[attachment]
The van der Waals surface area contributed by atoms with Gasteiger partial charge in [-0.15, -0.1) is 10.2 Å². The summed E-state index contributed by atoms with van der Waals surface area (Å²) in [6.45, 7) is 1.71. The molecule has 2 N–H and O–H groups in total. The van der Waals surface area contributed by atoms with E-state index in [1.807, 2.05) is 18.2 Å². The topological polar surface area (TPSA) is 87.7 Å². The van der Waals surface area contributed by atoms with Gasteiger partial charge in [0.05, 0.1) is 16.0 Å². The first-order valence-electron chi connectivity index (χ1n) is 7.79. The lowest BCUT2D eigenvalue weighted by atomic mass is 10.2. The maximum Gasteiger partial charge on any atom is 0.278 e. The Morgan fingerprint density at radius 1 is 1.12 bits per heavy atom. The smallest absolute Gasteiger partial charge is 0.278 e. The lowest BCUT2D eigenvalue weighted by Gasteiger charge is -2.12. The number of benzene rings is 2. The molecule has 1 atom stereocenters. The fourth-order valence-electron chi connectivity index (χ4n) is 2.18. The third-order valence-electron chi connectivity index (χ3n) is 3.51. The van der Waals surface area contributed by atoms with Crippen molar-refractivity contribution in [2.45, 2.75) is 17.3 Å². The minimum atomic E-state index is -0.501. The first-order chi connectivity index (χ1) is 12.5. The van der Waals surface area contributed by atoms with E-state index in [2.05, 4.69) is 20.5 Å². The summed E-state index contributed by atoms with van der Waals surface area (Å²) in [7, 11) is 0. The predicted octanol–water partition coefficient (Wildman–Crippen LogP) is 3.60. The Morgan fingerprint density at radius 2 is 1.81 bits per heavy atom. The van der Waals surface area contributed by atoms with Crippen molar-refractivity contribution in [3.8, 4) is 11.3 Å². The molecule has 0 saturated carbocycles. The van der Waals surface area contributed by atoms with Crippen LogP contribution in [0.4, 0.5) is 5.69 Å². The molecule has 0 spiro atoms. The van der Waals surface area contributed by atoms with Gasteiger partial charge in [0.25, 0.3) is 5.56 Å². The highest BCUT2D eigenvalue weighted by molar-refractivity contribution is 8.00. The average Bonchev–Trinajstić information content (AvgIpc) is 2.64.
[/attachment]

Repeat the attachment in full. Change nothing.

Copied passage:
The van der Waals surface area contributed by atoms with Gasteiger partial charge in [-0.15, -0.1) is 10.2 Å². The summed E-state index contributed by atoms with van der Waals surface area (Å²) in [6.45, 7) is 1.71. The molecule has 2 N–H and O–H groups in total. The van der Waals surface area contributed by atoms with E-state index in [1.807, 2.05) is 18.2 Å². The topological polar surface area (TPSA) is 87.7 Å². The van der Waals surface area contributed by atoms with Gasteiger partial charge in [0.05, 0.1) is 16.0 Å². The first-order valence-electron chi connectivity index (χ1n) is 7.79. The lowest BCUT2D eigenvalue weighted by atomic mass is 10.2. The maximum Gasteiger partial charge on any atom is 0.278 e. The Morgan fingerprint density at radius 1 is 1.12 bits per heavy atom. The smallest absolute Gasteiger partial charge is 0.278 e. The lowest BCUT2D eigenvalue weighted by Gasteiger charge is -2.12. The number of benzene rings is 2. The molecule has 1 atom stereocenters. The fourth-order valence-electron chi connectivity index (χ4n) is 2.18. The third-order valence-electron chi connectivity index (χ3n) is 3.51. The van der Waals surface area contributed by atoms with Crippen molar-refractivity contribution in [2.45, 2.75) is 17.3 Å². The minimum atomic E-state index is -0.501. The first-order chi connectivity index (χ1) is 12.5. The van der Waals surface area contributed by atoms with E-state index in [2.05, 4.69) is 20.5 Å². The summed E-state index contributed by atoms with van der Waals surface area (Å²) in [7, 11) is 0. The predicted octanol–water partition coefficient (Wildman–Crippen LogP) is 3.60. The Morgan fingerprint density at radius 2 is 1.81 bits per heavy atom. The van der Waals surface area contributed by atoms with Crippen molar-refractivity contribution in [3.8, 4) is 11.3 Å². The molecule has 0 saturated carbocycles. The van der Waals surface area contributed by atoms with Crippen LogP contribution in [0.4, 0.5) is 5.69 Å². The molecule has 0 spiro atoms. The van der Waals surface area contributed by atoms with Gasteiger partial charge in [0.25, 0.3) is 5.56 Å². The highest BCUT2D eigenvalue weighted by molar-refractivity contribution is 8.00. The average Bonchev–Trinajstić information content (AvgIpc) is 2.64.